By Ralphine Major

“It was a goal,” he said of the three words:  “Home for Christmas.”  The very thought of getting home in time for Christmas kept hope alive.  Hope was important for someone thousands of miles from home.  It was especially important for someone trying to survive in a foreign land fighting a war.  But, it was critical for someone who faced grueling circumstances day after day, year after year, as a prisoner of war (POW).  Such was the case for Bill Robinson.

Robinson, a veteran of the United States Air Force, served nine years in the Vietnam War from 1965 to 1973.  The dates have more meaning when I realize they span my years from elementary school to college.  I remember the day the war ended.  Our pastor called and asked us to go to the church and ring the bell.

Bill Robinson spent eight Thanksgiving and eight Christmas holidays away from home in a country called North Vietnam.  This POW survived 2,703 days in captivity, which translates into seven and a half long, torturous years—making him the longest-held enlisted member of the armed forces.  Robinson’s “home” in Vietnam was a place prisoners dubbed the “Hanoi Hilton,” an old prison built by the French to house the Vietnamese.  In an effort to keep prisoners in solitary confinement, Robinson said they were often moved to different camps in the Hanoi area.  According to Robinson, the prisoners had names for the areas, such as “zoo,” or “zoo annex.”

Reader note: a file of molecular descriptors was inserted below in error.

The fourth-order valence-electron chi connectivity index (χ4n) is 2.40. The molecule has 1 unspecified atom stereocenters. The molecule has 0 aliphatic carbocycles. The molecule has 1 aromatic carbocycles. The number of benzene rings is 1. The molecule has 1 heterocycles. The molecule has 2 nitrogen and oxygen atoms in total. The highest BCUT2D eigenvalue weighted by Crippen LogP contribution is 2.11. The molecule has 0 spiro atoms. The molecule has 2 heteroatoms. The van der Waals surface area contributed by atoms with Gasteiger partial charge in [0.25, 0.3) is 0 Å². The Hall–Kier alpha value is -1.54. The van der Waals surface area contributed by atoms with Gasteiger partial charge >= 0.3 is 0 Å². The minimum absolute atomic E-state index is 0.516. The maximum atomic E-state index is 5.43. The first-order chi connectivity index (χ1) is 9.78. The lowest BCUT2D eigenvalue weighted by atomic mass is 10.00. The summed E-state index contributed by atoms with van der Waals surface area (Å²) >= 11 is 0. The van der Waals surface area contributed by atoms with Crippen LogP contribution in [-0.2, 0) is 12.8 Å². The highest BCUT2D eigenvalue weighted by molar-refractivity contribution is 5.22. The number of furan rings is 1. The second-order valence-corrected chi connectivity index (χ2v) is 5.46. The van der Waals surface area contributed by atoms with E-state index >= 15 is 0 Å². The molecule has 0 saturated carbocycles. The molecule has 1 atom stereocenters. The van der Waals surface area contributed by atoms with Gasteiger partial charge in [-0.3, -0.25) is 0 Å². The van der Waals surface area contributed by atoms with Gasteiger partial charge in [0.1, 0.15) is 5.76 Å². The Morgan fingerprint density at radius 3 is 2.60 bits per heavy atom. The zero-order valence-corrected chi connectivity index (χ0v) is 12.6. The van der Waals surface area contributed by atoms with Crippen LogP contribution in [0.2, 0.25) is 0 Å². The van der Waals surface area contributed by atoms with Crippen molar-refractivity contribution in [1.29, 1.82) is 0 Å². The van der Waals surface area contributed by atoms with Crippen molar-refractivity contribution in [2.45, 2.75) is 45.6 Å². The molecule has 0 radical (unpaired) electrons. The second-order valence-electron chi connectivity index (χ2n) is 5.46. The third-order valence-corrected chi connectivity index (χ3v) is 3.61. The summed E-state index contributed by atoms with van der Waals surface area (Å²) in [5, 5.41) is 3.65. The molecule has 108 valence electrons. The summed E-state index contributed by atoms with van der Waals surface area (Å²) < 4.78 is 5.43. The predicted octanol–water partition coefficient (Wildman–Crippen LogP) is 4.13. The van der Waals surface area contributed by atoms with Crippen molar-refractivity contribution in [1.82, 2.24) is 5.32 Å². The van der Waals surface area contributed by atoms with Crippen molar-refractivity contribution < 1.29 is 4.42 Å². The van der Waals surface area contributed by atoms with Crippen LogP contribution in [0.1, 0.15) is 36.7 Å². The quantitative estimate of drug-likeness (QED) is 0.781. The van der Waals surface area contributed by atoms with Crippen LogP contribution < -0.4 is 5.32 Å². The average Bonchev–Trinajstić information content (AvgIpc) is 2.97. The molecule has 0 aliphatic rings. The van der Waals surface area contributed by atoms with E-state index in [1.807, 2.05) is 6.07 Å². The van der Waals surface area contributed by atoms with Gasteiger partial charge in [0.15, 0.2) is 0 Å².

The former POW and longest-held enlisted member of the armed forces served his country a total of twenty-three years.  He shared the following quote from an unknown POW that must have special meaning to him:  “Freedom has a taste to it that those who fight and nearly die for it that the protected will never know.”  Recently, he had the opportunity to make the trip to South Vietnam with some other veterans.

Since the war, Robinson has been able to spend many Thanksgiving and Christmas holidays at home with his family in these great United States of America that he defended so courageously during his military career.  This POW shared a treasured newspaper clipping of a special time after the war showing his grandmother and stepmother pinning second lieutenant bars on his uniform during a Washington ceremony.

Again this year, America’s longest-held enlisted POW will be “home for Christmas.”  To this American hero and all the “Bill Robinsons” who have endured so much for all Americans, I wish you a blessed and “Merry Christmas.”  The simple greeting now reminds me of the words shared by Don Hughes, also a veteran, Sunday School teacher, and family friend.   “We love to say Merry Christmas at this time of year,” he said.  “I like to write it in a different way, but it still sounds the same.  The meaning is still about Christ—but it does take on a different twist,” Don added.  A slight spelling change reads:  “Mary Christmas!”  Mary was the mother of Jesus.  Another change spells “Marry Christmas!”  To Marry Christ is the true relationship we need with our Lord and Savior!

However we say or spell it, have a very “Merry Christmas” and may Christ live in your heart this Christmas and always!